The thing was, I was married, with kids, but I mostly wished I had some space, another location, from all that relating, love. Space to think in complete sentences. I missed my job where people listened to me, paid me money, and did what I said. I missed that, but not all of it, not the fifteen hour days, not eating takeout most nights, and not the just work, work, work. I wanted a better handle on my commute, my community, but also on my day to day life. I wanted to cook my own dinner. Read more books. There was something else I couldn't quite put my finger on. What else? Some big goal?
Research says one off events like getting a dream job or moving to Athens impact happiness but that these kinds of huge goals dissipate quickly which bring us to the ongoing twelve percent rooted in valuing faith, family, community, and work.
I attend church regularly, I meditate occasionally, I work in the community frequently, and that family it keeps on loving me whether I’m happy or not, but work? Not eighty hour weeks that give us health problems. It’s co workers those social connections, but it’s also rewarding work.
Rewarding work is about earned success, and you define how you earn this success- sales? Students taught? School lunches changed? Stories written? Films made? If you can discern your own project and discover the currency you value, work will be rewarding.
The pursuit of happiness is about discerning what makes you happy, but that is a kind of slippery thing. You have to notice what excites you. What do you love? What fuels your interest over time? Pay attention to what excites you. Notice your taste. Pay attention to your attention. I'll steal a line from Ira Glass, What make your world seem bigger, like a world you want to live in? A world with surprise? Joy? Then you have to learn to throw up the question, what's amusing to you? You have to figure out how to do this from where you are doing the work you do... so choose wisely.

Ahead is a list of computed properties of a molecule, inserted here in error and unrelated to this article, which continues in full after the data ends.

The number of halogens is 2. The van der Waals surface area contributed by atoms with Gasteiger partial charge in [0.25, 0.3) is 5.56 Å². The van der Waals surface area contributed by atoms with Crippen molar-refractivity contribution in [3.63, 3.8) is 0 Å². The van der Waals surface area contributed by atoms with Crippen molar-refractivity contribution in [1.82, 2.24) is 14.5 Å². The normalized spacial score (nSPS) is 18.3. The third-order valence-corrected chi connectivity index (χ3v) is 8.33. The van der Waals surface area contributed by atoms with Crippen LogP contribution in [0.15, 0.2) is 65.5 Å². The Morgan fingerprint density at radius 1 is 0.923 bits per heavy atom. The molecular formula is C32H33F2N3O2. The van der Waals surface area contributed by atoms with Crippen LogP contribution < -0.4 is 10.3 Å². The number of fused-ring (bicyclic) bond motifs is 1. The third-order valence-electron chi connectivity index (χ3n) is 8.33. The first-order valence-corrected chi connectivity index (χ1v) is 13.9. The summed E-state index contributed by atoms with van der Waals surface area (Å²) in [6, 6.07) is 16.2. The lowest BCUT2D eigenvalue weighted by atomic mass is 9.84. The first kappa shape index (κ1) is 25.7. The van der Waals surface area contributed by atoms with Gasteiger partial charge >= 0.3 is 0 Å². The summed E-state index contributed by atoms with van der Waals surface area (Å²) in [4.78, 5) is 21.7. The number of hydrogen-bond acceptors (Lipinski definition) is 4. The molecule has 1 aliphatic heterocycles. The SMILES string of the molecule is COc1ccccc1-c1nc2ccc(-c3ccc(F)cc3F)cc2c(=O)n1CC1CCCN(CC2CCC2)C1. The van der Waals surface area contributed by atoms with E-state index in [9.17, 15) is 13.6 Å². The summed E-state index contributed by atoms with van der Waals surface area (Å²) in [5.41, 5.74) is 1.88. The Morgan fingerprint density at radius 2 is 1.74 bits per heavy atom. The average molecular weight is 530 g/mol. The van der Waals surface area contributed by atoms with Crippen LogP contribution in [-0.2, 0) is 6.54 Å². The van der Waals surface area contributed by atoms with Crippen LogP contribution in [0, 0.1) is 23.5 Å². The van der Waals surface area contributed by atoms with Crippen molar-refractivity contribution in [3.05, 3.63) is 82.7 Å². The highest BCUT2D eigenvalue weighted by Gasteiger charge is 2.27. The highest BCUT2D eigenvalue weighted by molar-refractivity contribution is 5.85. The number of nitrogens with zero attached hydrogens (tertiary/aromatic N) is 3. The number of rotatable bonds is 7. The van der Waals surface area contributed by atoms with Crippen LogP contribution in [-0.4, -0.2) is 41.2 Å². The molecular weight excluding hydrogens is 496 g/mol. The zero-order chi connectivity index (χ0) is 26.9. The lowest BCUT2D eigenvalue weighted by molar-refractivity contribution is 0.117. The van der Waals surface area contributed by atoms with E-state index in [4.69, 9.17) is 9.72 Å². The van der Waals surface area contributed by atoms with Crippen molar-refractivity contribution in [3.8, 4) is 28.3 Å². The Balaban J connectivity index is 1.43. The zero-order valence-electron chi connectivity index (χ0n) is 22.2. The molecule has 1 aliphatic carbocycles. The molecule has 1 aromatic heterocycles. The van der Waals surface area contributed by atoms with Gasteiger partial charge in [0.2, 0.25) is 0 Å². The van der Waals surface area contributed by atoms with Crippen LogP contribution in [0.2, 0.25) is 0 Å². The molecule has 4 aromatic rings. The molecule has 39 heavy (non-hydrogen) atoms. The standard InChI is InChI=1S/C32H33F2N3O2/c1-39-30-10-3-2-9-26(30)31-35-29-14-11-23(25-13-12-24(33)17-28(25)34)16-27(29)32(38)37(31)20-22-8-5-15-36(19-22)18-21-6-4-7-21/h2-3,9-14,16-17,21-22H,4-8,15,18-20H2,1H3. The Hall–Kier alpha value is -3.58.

It's in your choices that you'll find your happiness, but you'll have to choose what makes you happy again and again and again. Happiness evolves.
Tuesday, March 8, 2016
Saturday, February 20, 2016
The second I sense that I need to talk to someone in an open environment, meaning not with a specific platform, pressure enters and I sound ridiculous even to myself, or I clam up and say nothing- particularly in a group setting or party. It's exasperating! A tape plays in my head, "You're terrible at small talk, you can't do this." I get so busy listening to this con that I can't marshall my tongue to move or my brain to come up with a question. Sometimes, I practice a question beforehand, particularly for gatherings or parties, so I have some generic ice breaker at hand like, "What are your plans for the weekend, spring break, the holidays, etc." Sometimes I'm so busy playing that loser tune, even the prep question alludes my holely brain. Sometimes I stumble into meaningful conversation, but at heart I remain unsure of how to easily enter conversation about the ideas that interest me.